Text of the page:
Journeys of a Peacemaker
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This volume is about Pope Francis, the diplomat. In his eight years of pontificate, Pope Francis as a peacemaker has propagated the ideas of human and divine cooperation to build a global human fraternity through his journeys outside the Vatican. This book discusses his endeavors to connect and develop a common peaceful international order between countries, faith communities, and even antagonistic communities through a peaceful journey of human beings.
The book analyses his speeches, and meetings as a diplomat of peace, including his visits to Cuba and the United States, his mediations for peace in Colombia, Myanmar, Kenya, Egypt, Turkey, Jordan, Jerusalem, the Central African Republic, Sri Lanka, and Bangladesh. It discusses the role of Pope Francis as mediator in different circumstances through his own writings, letters, and Vatican documents; his encounters with world leaders; as well as his contributions to a universal understanding on inter-faith dialogue, climate change and the environment, human migration and the refugee crisis. The volume also sheds light on his ideas on a post pandemic just social order, as summarised in his 2020 encyclical.
A definitive work on the diplomacy and the travels of Pope Francis, this volume will be of great interest to scholars and researchers of religious studies, peace and conflict studies, ethics and philosophy, political science and international relations. It will be of great interest to the general reader as well.
Table of Contents
Introduction 1. An Interfaith Journey 2. From Auschwitz to Hiroshima 3. International Mediations 4. Peace and the Care of the Planet 5. Towards A Shared Humanity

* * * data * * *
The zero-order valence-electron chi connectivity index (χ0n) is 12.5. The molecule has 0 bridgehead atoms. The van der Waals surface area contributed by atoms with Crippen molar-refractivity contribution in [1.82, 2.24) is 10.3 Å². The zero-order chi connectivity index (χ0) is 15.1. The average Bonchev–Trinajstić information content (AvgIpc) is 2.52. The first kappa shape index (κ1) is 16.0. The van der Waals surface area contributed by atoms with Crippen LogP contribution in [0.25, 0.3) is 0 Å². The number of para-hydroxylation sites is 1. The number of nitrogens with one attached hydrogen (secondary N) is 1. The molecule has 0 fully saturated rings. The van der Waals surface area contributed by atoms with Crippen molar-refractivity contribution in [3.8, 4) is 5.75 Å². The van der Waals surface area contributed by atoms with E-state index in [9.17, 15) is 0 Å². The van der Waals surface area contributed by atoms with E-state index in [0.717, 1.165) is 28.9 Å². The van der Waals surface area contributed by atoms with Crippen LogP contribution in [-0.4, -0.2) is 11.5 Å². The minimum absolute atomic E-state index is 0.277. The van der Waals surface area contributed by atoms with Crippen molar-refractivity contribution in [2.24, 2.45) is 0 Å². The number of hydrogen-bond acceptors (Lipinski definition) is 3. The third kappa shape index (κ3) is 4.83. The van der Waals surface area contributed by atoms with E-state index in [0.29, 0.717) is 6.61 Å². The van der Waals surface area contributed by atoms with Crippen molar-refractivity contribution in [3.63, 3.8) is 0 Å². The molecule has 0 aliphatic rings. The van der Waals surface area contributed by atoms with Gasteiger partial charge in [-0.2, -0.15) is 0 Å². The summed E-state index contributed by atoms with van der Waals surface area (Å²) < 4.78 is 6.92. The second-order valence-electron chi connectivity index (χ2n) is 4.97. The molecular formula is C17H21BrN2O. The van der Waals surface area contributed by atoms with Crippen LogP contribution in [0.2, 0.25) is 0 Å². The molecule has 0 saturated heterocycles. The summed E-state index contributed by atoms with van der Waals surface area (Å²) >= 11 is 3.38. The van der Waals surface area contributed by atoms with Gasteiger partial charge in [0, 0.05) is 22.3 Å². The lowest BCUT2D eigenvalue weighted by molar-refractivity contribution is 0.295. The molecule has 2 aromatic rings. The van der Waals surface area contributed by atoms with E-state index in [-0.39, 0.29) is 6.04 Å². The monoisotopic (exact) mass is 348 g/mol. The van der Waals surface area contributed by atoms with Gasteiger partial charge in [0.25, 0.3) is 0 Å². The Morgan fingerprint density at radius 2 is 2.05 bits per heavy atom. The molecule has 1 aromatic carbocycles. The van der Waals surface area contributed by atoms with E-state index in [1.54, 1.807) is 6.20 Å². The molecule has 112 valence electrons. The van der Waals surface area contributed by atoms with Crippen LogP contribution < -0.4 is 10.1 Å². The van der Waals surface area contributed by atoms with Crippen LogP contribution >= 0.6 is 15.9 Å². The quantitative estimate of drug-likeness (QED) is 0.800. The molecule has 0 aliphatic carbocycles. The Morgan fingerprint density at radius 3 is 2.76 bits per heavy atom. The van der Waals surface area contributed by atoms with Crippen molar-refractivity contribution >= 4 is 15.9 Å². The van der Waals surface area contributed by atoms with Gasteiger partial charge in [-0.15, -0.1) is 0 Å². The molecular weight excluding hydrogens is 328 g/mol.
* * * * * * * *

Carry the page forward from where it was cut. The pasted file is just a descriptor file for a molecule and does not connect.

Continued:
Mario I. Aguilar is Professor of Religion and Politics at the School of Divinity, St Mary's College, University of St Andrews, United Kingdom. A few of his recent publications include Church, Liberation and World Religions: Towards a Christian–Buddhist Dialogue (2012), Pope Francis: His Life and Thought (2014), Christian Ashrams, Hindu Caves, and Sacred Rivers: Christian–Hindu Monastic Dialogue in India 1950–1993 (2016), The Way of the Hermit: Interfaith Encounters in Silence and Prayer (2017), and Interreligious Dialogue and the Partition of India: Hindus and Muslims in Dialogue about Violence and Forced Migration (2018). His research interests include the study of religion; religion in the contemporary world; theology in Latin America and Africa; contextual theology; biblical studies and anthropology; Islam in Africa; the history of Tibet and Tibetan Buddhism; Christian–Buddhist dialogue; Hinduism, particularly monasticism in India; Christian–Hindu dialogue; and Hindu texts.